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Enough Far-Flung Veg

On typical Thursday evenings, 43-year-old environmental activist Alfredo Gagliardi from Rome takes his shopping cart and goes out for a regular weekly food supply. But he’s not going to a supermarket. It’s a small communal space in Rome’s central neighborhood of Testaccio where he picks his veggies, fruits and other food products. There, local farmers and food producers deliver what Gagliardi pre-orders on the internet each week as a member of one of Rome’s solidarity buyers’ groups.

The “supermarket economy” is unjust to both producers and consumers and to the environment, Gagliardi says. And it’s also unsustainable, which is the lesson Italians learned the hard way during the lockdown caused by the pandemic of COVID-19.

During the spring of 2020, the pandemic began to change people’s shopping behaviors: fewer visits to supermarkets and more deliveries, which helped small producers regain their space in the market. Italians realized that a more sustainable system had to be oriented around moving goods, not people.

All of that is what Gagliardi’s group – one of around sixty Gruppi di Acquisto Solidale (G.A.S.) or Solidarity Purchase Groups in Rome – have been advocating for years (he’s been a member for twelve years). Through the direct purchase of organic, local – and often ‘zero kilometer’ – goods at the price both producers and consumers think is fair, members of buyers’ groups believe they are supporting a fairer trading system, which is also more protective of the environment. This is an alternative food supply chain, and the same model exists throughout the country.

Alfredo Gagliardi with his G.A.S. group during a visit to one of the local producers.

The G.A.S. movement was born in northern Italy in the 1990s, when families and neighbors started gathering in groups to collectively buy organic products directly from nearby farmers. As the demand for locally produced organic food has been growing, so has the critical consumption – such as the recognition of the importance of environmental sustainability behind the product. The idea was then picked up by other food activists and “critical consumers” who began forming similar collectives. Thirty years later, the biggest portion of G.A.S. groups are still concentrated in the north of Italy but the model resonates with an increasing number of people in the south as well.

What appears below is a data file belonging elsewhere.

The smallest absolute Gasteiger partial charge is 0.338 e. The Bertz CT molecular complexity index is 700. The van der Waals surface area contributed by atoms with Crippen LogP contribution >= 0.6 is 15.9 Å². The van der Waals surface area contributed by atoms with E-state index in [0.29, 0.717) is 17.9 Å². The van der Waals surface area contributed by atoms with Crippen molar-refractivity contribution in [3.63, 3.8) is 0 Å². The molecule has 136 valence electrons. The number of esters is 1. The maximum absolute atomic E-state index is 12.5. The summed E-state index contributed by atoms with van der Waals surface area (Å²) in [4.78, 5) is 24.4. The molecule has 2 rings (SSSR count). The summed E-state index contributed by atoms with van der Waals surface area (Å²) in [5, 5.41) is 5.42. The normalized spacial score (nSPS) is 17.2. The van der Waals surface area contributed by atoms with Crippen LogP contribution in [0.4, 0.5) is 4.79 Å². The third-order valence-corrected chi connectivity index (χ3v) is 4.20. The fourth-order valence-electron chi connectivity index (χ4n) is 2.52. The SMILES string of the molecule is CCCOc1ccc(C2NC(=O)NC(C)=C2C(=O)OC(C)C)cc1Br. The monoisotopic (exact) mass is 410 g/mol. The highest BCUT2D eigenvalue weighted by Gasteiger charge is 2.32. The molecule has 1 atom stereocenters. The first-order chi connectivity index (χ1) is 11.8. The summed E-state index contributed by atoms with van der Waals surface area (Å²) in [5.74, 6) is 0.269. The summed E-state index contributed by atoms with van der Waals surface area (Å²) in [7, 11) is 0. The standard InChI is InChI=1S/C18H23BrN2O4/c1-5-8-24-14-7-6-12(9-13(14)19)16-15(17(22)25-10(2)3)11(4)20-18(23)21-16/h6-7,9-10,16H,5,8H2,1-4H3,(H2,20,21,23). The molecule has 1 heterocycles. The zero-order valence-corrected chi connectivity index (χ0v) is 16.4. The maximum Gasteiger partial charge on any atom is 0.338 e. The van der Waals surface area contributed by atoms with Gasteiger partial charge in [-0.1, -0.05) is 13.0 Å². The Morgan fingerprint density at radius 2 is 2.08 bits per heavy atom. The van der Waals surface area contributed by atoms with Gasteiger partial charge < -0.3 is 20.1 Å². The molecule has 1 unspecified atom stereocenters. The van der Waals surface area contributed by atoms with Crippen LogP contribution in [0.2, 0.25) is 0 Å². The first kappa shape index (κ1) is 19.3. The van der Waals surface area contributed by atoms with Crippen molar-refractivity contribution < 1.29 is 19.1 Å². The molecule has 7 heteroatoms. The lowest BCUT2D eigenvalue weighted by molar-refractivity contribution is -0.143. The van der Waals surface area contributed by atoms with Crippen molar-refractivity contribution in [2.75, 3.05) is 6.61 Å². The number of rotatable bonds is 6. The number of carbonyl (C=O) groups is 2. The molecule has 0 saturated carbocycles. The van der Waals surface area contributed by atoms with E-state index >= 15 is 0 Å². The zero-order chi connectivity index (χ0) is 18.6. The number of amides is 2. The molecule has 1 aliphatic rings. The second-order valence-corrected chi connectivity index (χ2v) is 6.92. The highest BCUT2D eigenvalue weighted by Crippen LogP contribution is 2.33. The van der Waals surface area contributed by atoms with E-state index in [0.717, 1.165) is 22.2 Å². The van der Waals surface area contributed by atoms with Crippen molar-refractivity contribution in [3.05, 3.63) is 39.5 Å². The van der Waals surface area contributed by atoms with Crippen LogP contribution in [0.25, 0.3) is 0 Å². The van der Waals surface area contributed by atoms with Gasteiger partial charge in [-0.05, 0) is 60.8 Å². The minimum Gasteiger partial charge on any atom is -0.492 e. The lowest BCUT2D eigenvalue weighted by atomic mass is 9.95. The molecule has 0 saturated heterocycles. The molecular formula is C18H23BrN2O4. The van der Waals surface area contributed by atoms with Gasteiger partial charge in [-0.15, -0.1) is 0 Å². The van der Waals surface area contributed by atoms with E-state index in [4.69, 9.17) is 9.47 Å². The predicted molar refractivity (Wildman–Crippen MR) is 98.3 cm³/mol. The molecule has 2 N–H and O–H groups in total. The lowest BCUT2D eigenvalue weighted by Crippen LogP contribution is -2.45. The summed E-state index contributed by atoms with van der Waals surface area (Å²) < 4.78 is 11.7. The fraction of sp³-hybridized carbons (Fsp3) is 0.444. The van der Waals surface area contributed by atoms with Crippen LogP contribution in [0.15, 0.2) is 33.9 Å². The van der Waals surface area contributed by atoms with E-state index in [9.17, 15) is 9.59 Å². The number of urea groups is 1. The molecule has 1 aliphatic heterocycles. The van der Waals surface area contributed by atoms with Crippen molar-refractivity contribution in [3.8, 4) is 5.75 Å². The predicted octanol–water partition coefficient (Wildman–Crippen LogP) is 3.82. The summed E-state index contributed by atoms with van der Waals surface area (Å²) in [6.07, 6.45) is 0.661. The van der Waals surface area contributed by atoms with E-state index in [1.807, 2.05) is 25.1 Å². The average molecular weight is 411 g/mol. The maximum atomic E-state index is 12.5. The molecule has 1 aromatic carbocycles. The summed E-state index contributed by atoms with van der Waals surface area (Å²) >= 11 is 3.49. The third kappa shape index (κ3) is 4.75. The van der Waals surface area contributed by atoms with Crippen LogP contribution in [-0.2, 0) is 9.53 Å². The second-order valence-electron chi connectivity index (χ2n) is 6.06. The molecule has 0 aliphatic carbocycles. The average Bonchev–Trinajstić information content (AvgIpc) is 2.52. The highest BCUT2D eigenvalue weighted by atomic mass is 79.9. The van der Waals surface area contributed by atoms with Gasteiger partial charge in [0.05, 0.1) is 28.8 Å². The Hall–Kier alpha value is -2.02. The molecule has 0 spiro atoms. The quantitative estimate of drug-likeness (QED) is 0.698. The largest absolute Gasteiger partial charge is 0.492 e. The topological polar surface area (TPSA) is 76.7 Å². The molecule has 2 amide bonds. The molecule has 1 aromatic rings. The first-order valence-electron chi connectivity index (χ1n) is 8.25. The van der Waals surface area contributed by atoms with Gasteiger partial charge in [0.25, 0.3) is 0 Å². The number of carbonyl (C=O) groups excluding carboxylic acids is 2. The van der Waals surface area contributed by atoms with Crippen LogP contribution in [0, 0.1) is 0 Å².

The number of self-registered G.A.S. groups in the country has increased by almost six times from 153 in 2004 to 977 in 2014, according to research. The authors indicated that the real numbers are probably much higher, as many G.A.S. groups are spontaneous informal neighborhood groups, sometimes even having no names.

G.A.S. groups purchase all sorts of products – from vegetables and fruits to cosmetic products. Most of them collaborate with local producers to reduce transport-related pollution and to establish direct relationships with them. Gasisti, as groups’ members like to call themselves, often choose products that are produced without using pesticides, herbicides, and chemical fertilizers. Moreover, they pay attention to the packaging and processing of the products and choose producers who use reusable or eco-compatible goods.